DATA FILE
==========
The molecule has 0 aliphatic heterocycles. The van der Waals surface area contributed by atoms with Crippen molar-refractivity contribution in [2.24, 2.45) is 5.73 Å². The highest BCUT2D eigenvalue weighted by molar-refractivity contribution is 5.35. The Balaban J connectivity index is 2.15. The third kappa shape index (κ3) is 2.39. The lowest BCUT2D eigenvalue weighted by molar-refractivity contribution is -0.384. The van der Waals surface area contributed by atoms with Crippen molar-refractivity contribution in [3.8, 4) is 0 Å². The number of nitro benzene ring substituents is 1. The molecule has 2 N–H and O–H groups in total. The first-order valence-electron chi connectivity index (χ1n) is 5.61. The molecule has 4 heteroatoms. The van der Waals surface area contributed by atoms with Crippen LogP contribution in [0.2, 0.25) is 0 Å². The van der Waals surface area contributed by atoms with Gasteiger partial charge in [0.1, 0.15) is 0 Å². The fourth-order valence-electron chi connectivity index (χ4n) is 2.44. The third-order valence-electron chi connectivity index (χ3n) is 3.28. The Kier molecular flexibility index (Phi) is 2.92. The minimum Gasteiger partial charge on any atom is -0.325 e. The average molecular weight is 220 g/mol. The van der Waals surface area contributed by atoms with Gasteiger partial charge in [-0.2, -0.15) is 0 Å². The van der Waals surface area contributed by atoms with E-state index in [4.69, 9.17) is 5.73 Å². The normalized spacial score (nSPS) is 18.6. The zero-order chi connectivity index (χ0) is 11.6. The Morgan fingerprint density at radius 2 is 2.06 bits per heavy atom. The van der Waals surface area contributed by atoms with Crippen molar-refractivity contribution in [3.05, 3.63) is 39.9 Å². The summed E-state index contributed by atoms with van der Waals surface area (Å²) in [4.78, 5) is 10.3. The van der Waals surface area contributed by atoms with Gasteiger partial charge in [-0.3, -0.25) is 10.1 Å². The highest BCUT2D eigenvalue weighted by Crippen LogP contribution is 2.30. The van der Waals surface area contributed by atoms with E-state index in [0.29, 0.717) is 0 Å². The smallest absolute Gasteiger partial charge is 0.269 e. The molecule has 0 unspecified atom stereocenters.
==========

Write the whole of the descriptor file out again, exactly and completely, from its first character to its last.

The molecule has 0 aliphatic heterocycles. The van der Waals surface area contributed by atoms with Crippen molar-refractivity contribution in [2.24, 2.45) is 5.73 Å². The highest BCUT2D eigenvalue weighted by molar-refractivity contribution is 5.35. The Balaban J connectivity index is 2.15. The third kappa shape index (κ3) is 2.39. The lowest BCUT2D eigenvalue weighted by molar-refractivity contribution is -0.384. The van der Waals surface area contributed by atoms with Crippen molar-refractivity contribution in [3.8, 4) is 0 Å². The number of nitro benzene ring substituents is 1. The molecule has 2 N–H and O–H groups in total. The first-order valence-electron chi connectivity index (χ1n) is 5.61. The molecule has 4 heteroatoms. The van der Waals surface area contributed by atoms with Crippen LogP contribution in [0.2, 0.25) is 0 Å². The van der Waals surface area contributed by atoms with Gasteiger partial charge in [0.1, 0.15) is 0 Å². The fourth-order valence-electron chi connectivity index (χ4n) is 2.44. The third-order valence-electron chi connectivity index (χ3n) is 3.28. The Kier molecular flexibility index (Phi) is 2.92. The minimum Gasteiger partial charge on any atom is -0.325 e. The average molecular weight is 220 g/mol. The van der Waals surface area contributed by atoms with Gasteiger partial charge in [-0.2, -0.15) is 0 Å². The van der Waals surface area contributed by atoms with E-state index in [4.69, 9.17) is 5.73 Å². The normalized spacial score (nSPS) is 18.6. The zero-order chi connectivity index (χ0) is 11.6. The Morgan fingerprint density at radius 2 is 2.06 bits per heavy atom. The van der Waals surface area contributed by atoms with Crippen molar-refractivity contribution in [3.05, 3.63) is 39.9 Å². The summed E-state index contributed by atoms with van der Waals surface area (Å²) in [4.78, 5) is 10.3. The van der Waals surface area contributed by atoms with Gasteiger partial charge in [-0.3, -0.25) is 10.1 Å². The highest BCUT2D eigenvalue weighted by Crippen LogP contribution is 2.30. The van der Waals surface area contributed by atoms with E-state index in [0.29, 0.717) is 0 Å². The smallest absolute Gasteiger partial charge is 0.269 e. The molecule has 0 unspecified atom stereocenters.